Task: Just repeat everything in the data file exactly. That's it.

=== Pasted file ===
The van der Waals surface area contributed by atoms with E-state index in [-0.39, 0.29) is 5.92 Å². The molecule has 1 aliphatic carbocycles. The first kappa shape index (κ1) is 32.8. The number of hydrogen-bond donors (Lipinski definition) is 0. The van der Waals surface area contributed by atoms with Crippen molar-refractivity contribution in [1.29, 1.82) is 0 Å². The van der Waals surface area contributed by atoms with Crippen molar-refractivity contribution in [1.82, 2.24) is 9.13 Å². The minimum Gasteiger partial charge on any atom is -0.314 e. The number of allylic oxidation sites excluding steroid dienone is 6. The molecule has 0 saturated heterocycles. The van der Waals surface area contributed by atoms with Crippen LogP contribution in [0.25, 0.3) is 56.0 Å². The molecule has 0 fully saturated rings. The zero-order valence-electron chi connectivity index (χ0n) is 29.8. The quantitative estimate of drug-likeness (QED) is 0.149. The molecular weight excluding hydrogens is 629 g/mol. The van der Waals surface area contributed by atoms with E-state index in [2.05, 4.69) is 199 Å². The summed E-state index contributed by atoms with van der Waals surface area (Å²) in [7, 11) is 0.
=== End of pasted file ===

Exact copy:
The van der Waals surface area contributed by atoms with E-state index in [-0.39, 0.29) is 5.92 Å². The molecule has 1 aliphatic carbocycles. The first kappa shape index (κ1) is 32.8. The number of hydrogen-bond donors (Lipinski definition) is 0. The van der Waals surface area contributed by atoms with Crippen molar-refractivity contribution in [1.29, 1.82) is 0 Å². The van der Waals surface area contributed by atoms with Crippen molar-refractivity contribution in [1.82, 2.24) is 9.13 Å². The minimum Gasteiger partial charge on any atom is -0.314 e. The number of allylic oxidation sites excluding steroid dienone is 6. The molecule has 0 saturated heterocycles. The van der Waals surface area contributed by atoms with Crippen LogP contribution in [0.25, 0.3) is 56.0 Å². The molecule has 0 fully saturated rings. The zero-order valence-electron chi connectivity index (χ0n) is 29.8. The quantitative estimate of drug-likeness (QED) is 0.149. The molecular weight excluding hydrogens is 629 g/mol. The van der Waals surface area contributed by atoms with E-state index in [2.05, 4.69) is 199 Å². The summed E-state index contributed by atoms with van der Waals surface area (Å²) in [7, 11) is 0.